transplanting during dry, sunny and windy conditions or days with severe freezing overnight. This could become too stressful for seedlings to handle.
Anything needing extensive root development; tap rooted flowers and vegetables and all crops that need a chance to become established before much top growth begins should be started around now and onward toward the next New Moon (4 July).
plus most seeds are best started in very sheltered corners. They will strike much more successfully with bottom heat and/or under cloches or glass.
These hardy seedlings are the easiest to try: Alyssum, Calendula, Calliopsis, Candytuft, Carnation, Canterbury Bells, Coneflower, Cornflower, Delphinium, Dianthus, Gaillardia, Godetia, Gypsophila, Hollyhock, Larkspur, Lobelia, Lunaria, Lupin, Mignonette, Poppies, Scabiosa, Statice, Snapdragon, Viola and Pansy, Virginia Stock, Wallflower and more locally.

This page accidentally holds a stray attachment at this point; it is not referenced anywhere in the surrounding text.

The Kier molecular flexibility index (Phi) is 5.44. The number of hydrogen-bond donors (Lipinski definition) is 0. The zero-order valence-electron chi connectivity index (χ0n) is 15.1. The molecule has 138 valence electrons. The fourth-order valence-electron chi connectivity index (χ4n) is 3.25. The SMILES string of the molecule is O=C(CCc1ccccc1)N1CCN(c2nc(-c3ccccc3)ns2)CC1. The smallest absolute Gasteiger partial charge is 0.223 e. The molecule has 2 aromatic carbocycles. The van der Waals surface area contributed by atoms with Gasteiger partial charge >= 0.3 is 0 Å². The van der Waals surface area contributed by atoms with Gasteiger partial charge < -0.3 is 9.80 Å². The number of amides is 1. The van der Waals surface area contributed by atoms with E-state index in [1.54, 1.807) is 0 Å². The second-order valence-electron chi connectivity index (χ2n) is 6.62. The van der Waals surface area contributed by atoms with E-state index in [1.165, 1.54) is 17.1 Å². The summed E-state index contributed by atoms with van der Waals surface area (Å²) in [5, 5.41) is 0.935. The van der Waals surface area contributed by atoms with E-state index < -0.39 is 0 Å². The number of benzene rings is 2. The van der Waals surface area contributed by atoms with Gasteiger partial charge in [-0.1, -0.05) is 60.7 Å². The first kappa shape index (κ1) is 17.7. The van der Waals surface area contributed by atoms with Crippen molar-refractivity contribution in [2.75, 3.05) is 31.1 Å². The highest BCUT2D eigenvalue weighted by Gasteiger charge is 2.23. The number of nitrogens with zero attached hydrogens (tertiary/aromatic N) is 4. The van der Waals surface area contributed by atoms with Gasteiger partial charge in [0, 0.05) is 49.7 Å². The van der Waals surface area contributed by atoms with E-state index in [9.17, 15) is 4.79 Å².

Asparagus, Broad Beans, Cabbages, Cress, Endive, Garlic, Horseradish, Leeks, Mustard, Onions, Peas, Potato, Rhubarb, Shallots, Spinach, Swedes, and Turnips plus more locally. Under glass start Cucumbers, Lettuce and Tomatoes. This weeks’ position in the lunar cycle is particularly well suited to the planting of all Root Vegetables.
A heated glasshouse with artificial lighting allows the keen Gardener or Commercial Grower to continue to grow many tender warm season crops most successfully.